This winemaking process involves bleeding off a portion of red wine after only a short period of time, and contact of the juice with the grape skins. Because the colour of red wine is derived from pigments in the grape skins, the resulting juice is a light or bright pink not red. This process is how many rosé wines are made, the only exception being Champagne where rosé may also be made by blending red and white wines before the secondary fermentation in bottle, although for still rosé wines it is believed that the best wines are made by the saignée method.
The rest of the winemaking process, steps remain basically unchanged in that there is a progression of alcoholic fermentation, filtering, and then bottling all in a short space of time.


The difference between simply macerating the wine and removing the must and saignée is that the wine left after the bleed-off is often times still being made into a more concentrated red wine, and the rosé is a by-product.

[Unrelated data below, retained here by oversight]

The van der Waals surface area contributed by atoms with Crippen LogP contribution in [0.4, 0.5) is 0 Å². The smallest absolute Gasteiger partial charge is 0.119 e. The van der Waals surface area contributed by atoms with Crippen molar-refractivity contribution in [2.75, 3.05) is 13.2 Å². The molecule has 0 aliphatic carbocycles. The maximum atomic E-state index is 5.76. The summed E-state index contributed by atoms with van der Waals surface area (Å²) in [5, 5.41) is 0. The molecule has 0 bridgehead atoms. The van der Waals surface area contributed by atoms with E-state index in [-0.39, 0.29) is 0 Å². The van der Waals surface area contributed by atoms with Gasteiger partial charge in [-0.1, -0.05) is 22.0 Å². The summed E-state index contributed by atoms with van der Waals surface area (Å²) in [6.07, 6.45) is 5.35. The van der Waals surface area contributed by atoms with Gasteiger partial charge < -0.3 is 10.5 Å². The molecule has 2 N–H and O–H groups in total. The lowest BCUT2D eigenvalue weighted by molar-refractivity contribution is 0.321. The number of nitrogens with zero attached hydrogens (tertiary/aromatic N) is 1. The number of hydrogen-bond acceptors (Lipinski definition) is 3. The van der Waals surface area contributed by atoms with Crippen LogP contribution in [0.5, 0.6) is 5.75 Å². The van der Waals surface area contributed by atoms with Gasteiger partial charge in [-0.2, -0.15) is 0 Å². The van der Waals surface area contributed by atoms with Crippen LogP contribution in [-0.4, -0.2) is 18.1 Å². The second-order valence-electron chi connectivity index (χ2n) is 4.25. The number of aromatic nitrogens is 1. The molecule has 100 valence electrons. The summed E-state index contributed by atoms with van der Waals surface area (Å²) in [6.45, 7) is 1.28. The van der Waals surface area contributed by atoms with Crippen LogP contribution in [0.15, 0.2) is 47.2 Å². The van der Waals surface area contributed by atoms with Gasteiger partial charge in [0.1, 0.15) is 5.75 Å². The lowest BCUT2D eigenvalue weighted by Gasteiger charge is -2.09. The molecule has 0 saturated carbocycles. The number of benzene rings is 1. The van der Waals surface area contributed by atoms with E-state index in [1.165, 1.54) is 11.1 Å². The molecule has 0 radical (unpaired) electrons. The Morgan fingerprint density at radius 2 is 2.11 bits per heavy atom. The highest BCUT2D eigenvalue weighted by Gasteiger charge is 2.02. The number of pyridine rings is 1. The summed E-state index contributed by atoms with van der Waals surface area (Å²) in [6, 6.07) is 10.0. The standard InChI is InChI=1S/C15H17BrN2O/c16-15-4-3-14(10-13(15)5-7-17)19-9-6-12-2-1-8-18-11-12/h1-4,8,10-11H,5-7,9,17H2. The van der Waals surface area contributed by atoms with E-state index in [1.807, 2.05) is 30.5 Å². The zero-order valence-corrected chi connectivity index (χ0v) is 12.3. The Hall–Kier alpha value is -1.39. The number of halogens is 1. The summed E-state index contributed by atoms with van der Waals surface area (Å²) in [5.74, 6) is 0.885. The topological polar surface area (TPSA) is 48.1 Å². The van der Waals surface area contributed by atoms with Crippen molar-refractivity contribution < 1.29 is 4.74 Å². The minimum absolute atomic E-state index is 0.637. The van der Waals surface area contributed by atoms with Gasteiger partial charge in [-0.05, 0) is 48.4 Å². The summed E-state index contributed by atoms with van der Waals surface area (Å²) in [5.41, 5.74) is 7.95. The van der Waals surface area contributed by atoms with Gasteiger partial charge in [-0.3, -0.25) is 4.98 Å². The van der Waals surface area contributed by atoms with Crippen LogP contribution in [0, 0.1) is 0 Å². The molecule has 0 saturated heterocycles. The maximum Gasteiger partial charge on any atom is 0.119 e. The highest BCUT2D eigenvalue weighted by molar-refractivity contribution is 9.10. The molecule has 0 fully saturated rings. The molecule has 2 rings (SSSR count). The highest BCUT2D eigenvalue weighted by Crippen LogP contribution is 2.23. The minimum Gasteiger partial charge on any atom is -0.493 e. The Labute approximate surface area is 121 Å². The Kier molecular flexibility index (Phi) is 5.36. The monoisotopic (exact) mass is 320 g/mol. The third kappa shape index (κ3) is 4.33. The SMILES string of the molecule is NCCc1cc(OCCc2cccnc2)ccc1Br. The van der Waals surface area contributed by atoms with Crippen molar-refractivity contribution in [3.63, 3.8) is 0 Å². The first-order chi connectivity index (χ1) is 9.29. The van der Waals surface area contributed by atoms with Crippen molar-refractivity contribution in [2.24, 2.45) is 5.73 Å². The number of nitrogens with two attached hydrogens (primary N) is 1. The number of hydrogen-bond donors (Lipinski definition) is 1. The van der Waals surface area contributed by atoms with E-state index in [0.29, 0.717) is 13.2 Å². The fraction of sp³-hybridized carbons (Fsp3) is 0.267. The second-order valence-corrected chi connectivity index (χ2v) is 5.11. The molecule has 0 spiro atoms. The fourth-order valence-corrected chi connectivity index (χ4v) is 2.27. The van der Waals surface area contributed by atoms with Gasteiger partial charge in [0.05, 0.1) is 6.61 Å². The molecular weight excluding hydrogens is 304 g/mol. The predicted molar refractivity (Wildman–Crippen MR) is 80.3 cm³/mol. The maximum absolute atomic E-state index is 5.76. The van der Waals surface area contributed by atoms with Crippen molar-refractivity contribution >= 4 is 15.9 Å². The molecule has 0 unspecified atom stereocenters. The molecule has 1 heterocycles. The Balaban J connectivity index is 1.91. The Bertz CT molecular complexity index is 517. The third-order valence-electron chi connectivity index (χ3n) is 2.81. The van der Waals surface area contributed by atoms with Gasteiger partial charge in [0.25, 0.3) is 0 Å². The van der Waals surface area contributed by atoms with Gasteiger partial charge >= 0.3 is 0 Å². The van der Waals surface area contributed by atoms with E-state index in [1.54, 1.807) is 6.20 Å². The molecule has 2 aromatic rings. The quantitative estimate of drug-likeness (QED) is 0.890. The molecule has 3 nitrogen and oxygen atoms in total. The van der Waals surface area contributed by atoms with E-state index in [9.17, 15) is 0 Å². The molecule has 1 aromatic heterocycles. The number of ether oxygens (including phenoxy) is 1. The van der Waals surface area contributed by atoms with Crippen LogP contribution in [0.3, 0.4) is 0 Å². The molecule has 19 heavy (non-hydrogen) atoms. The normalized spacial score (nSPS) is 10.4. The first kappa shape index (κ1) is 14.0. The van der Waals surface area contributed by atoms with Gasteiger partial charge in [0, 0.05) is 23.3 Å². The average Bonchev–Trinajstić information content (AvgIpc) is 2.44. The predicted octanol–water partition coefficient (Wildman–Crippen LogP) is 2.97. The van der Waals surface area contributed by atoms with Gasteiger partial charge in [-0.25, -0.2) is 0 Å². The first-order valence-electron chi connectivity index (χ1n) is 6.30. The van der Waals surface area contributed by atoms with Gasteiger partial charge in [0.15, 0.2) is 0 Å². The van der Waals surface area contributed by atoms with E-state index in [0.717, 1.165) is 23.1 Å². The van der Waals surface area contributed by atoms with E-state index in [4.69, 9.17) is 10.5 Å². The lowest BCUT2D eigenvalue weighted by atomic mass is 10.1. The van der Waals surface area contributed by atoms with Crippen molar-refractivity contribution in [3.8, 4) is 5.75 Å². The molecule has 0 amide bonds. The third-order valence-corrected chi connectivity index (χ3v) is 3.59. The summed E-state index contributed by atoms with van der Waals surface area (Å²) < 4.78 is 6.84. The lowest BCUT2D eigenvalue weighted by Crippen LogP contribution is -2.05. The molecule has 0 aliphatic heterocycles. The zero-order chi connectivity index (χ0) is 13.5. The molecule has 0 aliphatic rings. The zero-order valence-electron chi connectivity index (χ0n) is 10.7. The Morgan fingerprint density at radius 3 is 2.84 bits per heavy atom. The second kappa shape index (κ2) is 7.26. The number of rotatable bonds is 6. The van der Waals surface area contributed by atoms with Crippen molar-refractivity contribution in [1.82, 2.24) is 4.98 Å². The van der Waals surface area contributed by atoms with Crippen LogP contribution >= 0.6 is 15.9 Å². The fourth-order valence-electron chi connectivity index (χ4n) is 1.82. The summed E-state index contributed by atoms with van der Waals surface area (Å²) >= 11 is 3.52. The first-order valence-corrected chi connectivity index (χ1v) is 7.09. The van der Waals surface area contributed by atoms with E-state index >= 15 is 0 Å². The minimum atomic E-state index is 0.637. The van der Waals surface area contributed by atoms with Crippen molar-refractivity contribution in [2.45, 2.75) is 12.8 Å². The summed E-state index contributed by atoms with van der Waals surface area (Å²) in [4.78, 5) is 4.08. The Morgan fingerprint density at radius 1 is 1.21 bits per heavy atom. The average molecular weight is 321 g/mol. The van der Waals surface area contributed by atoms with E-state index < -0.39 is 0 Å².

So the saignée method can be used by winemakers wishing to increase the intensity in their red wines. In this case, only a small portion of juice is bled away from the skins to make a rosé. But the remaining juice stays in contact with the skins. Because there is a greater surface area ratio of skins to juice after the bleed, more colour (and possibly complexity) can be extracted from the skins into the red wine-to-be. As a result, some people refer to rosé made by the saignée process as a by-product of red wine production.
Some top rosé producers, particularly in the south of France, prefer not to "bleed" their grape juice. Instead, they treat red grapes destined for rosé much as they would grapes for a white wine. After the grapes are harvested, they are crushed and quickly pressed or whole cluster pressed - just as white wine grapes are - directly into a fermenter. In this way, there is little or no skin maceration.
Not surprisingly, wines made in this fashion can be a lighter shade of pink, but not lighter in character. Enjoy these rosé wines in their youth and served at approx 6-8ºC.